RANKED: October Releases of 2018 (Recap)

(Daniel McFadden/ Universal Studios, 2018)

Wow, so, in comparison to most 2018 cinema months, October has been… honestly pretty darn good. Jumping through time periods from the 1960s to the wild West and back to the 1960s, whilst also touching on horror icons like Michael Myers, ghosts, witches and Marvel comic’s very own hulking terror, Venom, I’d say everything released in the month, if not perfect, have at least been heavily interesting and great for conversation. So here’s a brief recap of what seemingly made October 2018 so damn special… apart from the moon landing, of course.

#12 Venom (Kingdom of the Criminally Dull…)

A bland origin story polluted with cliché after cliché, feeling weirdly plucked from early 2000’s superhero film simplicities with a goofy central Tom Hardy performance that bizarrely works, especially when playing off an awesome iteration of Venom, despite the movie’s inconsistences in tone and narrative.

#11 American Animals (A CRUSADE!!)

An intriguingly and ambiguously told documentarian-styled true story with excellent acting and attention to detail that all makes for an enthralling watch, regardless of the film’s ambitious stylings and occasionally forcing narrative distractions and bloated pacing.

#10 Beautiful Boy (A CRUSADE!!)

A powerful insight into some of life’s most enduring subjects – family, love and addiction – with two standout performances from Steve Carell and Timothée Chalamet for which never quite save the film from its inability to find focus and consequent repetitive nature.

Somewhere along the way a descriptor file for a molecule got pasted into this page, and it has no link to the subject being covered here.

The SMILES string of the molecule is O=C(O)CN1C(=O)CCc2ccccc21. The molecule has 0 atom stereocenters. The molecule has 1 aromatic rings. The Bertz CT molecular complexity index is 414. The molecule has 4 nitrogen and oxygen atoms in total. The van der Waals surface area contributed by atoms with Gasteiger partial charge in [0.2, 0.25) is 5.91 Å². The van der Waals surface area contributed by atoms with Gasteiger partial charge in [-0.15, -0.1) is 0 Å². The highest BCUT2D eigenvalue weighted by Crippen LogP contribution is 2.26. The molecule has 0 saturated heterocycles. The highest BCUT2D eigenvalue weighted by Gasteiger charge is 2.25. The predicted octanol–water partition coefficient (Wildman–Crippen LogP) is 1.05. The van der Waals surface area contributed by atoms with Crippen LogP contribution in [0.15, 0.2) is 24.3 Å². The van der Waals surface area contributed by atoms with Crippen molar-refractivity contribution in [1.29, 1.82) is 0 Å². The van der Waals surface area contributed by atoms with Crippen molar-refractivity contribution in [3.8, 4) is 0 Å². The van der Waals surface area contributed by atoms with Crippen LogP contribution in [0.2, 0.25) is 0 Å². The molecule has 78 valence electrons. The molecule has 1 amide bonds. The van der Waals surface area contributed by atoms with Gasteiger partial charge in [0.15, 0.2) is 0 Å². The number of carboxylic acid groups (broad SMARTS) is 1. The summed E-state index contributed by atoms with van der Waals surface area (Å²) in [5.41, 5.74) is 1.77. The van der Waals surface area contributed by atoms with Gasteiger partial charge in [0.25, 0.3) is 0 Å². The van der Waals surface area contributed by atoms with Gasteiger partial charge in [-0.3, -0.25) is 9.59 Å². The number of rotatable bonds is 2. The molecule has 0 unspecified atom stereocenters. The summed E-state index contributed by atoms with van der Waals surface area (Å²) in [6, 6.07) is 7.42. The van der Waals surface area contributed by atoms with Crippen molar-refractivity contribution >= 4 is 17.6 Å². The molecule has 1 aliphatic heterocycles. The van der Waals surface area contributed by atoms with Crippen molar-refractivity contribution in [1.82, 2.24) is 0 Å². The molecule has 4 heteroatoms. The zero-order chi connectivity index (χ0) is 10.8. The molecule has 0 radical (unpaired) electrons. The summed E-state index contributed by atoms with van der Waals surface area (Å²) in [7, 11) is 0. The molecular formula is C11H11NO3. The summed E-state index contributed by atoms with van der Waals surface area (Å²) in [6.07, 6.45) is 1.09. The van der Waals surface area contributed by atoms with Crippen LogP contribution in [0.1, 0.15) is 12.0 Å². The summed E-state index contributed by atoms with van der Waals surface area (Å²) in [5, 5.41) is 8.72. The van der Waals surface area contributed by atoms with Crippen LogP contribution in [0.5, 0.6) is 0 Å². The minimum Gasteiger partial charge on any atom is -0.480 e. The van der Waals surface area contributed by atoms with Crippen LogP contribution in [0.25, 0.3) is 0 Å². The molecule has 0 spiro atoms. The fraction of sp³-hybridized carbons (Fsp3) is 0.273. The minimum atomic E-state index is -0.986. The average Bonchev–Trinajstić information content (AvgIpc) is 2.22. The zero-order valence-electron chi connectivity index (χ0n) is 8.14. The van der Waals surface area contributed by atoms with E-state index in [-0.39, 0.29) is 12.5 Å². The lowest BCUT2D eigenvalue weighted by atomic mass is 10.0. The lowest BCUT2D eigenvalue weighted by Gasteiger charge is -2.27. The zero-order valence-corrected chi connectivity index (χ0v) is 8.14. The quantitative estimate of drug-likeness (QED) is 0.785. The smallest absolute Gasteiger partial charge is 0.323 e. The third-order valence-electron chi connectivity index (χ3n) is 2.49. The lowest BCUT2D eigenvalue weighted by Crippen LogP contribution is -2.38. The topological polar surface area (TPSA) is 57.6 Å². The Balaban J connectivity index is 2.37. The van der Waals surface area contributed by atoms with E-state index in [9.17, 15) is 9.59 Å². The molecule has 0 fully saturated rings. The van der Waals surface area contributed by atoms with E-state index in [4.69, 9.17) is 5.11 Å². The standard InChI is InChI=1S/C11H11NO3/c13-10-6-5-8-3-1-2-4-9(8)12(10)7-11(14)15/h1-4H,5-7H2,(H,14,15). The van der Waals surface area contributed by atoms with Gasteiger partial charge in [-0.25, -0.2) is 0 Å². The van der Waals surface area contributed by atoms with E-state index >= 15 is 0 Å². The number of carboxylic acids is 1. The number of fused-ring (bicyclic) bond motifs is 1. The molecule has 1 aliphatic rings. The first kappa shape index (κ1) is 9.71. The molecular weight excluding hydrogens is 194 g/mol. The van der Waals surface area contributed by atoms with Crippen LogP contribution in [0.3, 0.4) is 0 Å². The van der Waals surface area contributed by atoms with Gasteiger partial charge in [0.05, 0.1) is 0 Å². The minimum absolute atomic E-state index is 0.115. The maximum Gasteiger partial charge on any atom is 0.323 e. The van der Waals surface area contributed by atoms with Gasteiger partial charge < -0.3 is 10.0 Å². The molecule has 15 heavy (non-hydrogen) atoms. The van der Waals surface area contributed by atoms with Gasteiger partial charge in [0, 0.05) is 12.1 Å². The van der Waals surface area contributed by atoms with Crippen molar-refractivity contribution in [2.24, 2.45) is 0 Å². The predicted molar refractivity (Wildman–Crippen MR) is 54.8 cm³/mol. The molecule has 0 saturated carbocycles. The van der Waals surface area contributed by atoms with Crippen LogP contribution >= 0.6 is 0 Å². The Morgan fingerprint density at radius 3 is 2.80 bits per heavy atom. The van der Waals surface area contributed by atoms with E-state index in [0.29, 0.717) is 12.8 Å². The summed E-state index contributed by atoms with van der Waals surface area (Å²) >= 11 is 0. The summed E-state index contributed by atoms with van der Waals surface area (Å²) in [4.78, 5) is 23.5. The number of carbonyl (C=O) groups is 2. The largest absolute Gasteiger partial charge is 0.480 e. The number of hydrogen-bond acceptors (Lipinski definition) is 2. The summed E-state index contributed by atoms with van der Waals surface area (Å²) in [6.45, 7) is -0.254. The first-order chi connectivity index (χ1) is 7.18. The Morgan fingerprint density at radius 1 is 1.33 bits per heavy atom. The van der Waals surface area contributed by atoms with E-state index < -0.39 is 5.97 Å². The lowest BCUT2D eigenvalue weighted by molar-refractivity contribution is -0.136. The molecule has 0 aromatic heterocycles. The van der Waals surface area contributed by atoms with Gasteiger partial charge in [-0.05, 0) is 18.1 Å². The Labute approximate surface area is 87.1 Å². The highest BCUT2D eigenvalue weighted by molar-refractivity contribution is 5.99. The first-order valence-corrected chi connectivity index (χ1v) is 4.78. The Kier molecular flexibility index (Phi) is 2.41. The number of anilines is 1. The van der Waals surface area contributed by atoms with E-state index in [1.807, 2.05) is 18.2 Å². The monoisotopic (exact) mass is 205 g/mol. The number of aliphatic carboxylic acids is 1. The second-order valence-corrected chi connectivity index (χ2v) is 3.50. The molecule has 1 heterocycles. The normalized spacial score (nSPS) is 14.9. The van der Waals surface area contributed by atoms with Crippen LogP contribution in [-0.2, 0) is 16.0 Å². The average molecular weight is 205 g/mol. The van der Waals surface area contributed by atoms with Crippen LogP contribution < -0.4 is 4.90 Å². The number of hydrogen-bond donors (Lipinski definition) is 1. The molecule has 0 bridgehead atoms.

#9 Don’t Worry, He Won’t Get Far On Foot (A CRUSADE!!)

An excellently acted biopic, with standout performances from Joaquin Phoenix and Jonah Hill, that stumbles in execution of its narrative but ultimately delivers a satisfying emotional experience.

#8 The Ballad of Buster Scruggs (A CRUSADE!!)

A philosophically engineered ode to Western cinema from the deep thinking Coen brothers, who’s narratively episodic approach delivers an engaging binge watch of genre explorations and queries on death whilst subsequently having the feature vary in quality from short to short.

#7 Halloween (A CRUSADE!!)

A chilling, white-knuckled return to form from a long dead franchise which may not be terribly consistent in characters and originality but does excel in the gravitas of certain moments with incredible writing behind the film’s two classic, leads, Michael Myers and Laurie Strode, fuelling the film’s raging fires.

#6 A Star Is Born (A CRUSADE!!)

A hard-hitting and occasionally effective drama that relies heavily on the charm of its two leads – Bradley Cooper and Lady Gaga – resulting in an engaging but, simultaneously, unremarkable tale that still, at its most distilled form, gifts audiences with some tremendous musical power.

#5 Suspiria (A CRUSADE!!)

A disturbing and uncomfortable atmospheric watch, uncompromising in its chilling style brought about by the uniqueness of director, Luca Guadagnino, actors, Tilda Swinton and Dakota Johnson, and score composer, Thom Yorke, painting a mural of intricate ideas and concepts, regardless of its escalation into a weakly explosive finale.

#4 Ghost Stories (A CRUSADE!!)

A campfire spookfest which evolves rapidly into a mind-bending tale incomprehensible on first viewing; a fascinating watch unlike many others that stumbles slightly in its lacklustre final few minutes.

#3 Bad Times at the El Royale (Lost Art)

An entertaining artistic venture on societal division from genre auteur, Drew Goddard, who’s personification of sin in a 1960’s society makes for a beautifully dark, twisted reflection of reality in such thrilling and soulful fashion.

#2 First Man (Lost Art)

An impeccably well-calculated technical masterpiece, nearly as impressive as rocket science itself, helmed expertly by Damien Chazelle who never skimps on the more intimate character study beating at this film’s heart.

#1 Leave No Trace (Lost Art)

An intimate and sentimental tale about family and the home with two flawless performances from Ben Foster and Thomasin McKenzie whilst director, Debra Granik, stages how enthralling and versitle cinema art can truly be.


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